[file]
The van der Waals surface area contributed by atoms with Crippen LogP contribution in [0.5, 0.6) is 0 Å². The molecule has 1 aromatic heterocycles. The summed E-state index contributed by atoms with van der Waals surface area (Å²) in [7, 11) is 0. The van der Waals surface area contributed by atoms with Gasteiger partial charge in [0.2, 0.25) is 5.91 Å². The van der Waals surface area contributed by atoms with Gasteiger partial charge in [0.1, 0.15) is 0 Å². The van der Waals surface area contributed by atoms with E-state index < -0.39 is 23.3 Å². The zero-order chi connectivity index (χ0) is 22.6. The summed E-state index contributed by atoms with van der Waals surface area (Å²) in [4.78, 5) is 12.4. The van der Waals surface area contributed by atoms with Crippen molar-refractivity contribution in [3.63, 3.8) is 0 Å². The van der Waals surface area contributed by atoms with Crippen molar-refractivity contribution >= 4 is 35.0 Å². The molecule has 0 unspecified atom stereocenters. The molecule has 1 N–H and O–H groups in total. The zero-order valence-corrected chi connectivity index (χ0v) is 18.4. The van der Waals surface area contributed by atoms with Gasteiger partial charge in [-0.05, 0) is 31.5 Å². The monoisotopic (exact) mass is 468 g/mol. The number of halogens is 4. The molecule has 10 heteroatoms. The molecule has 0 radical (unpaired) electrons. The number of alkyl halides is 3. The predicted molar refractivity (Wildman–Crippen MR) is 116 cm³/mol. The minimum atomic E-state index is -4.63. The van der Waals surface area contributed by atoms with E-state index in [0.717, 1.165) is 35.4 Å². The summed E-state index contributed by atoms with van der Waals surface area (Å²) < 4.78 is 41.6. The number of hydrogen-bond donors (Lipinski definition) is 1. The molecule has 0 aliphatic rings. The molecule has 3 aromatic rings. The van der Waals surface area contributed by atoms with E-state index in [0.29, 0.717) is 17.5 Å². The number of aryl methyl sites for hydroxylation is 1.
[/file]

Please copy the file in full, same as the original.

The van der Waals surface area contributed by atoms with Crippen LogP contribution in [0.5, 0.6) is 0 Å². The molecule has 1 aromatic heterocycles. The summed E-state index contributed by atoms with van der Waals surface area (Å²) in [7, 11) is 0. The van der Waals surface area contributed by atoms with Gasteiger partial charge in [0.2, 0.25) is 5.91 Å². The van der Waals surface area contributed by atoms with Gasteiger partial charge in [0.1, 0.15) is 0 Å². The van der Waals surface area contributed by atoms with E-state index < -0.39 is 23.3 Å². The zero-order chi connectivity index (χ0) is 22.6. The summed E-state index contributed by atoms with van der Waals surface area (Å²) in [4.78, 5) is 12.4. The van der Waals surface area contributed by atoms with Crippen molar-refractivity contribution in [3.63, 3.8) is 0 Å². The van der Waals surface area contributed by atoms with Crippen molar-refractivity contribution >= 4 is 35.0 Å². The molecule has 0 unspecified atom stereocenters. The molecule has 1 N–H and O–H groups in total. The zero-order valence-corrected chi connectivity index (χ0v) is 18.4. The van der Waals surface area contributed by atoms with Gasteiger partial charge in [-0.05, 0) is 31.5 Å². The monoisotopic (exact) mass is 468 g/mol. The number of halogens is 4. The molecule has 10 heteroatoms. The molecule has 0 radical (unpaired) electrons. The number of alkyl halides is 3. The predicted molar refractivity (Wildman–Crippen MR) is 116 cm³/mol. The minimum atomic E-state index is -4.63. The van der Waals surface area contributed by atoms with E-state index in [0.717, 1.165) is 35.4 Å². The summed E-state index contributed by atoms with van der Waals surface area (Å²) < 4.78 is 41.6. The number of hydrogen-bond donors (Lipinski definition) is 1. The molecule has 0 aliphatic rings. The molecule has 3 aromatic rings. The van der Waals surface area contributed by atoms with E-state index in [0.29, 0.717) is 17.5 Å². The number of aryl methyl sites for hydroxylation is 1.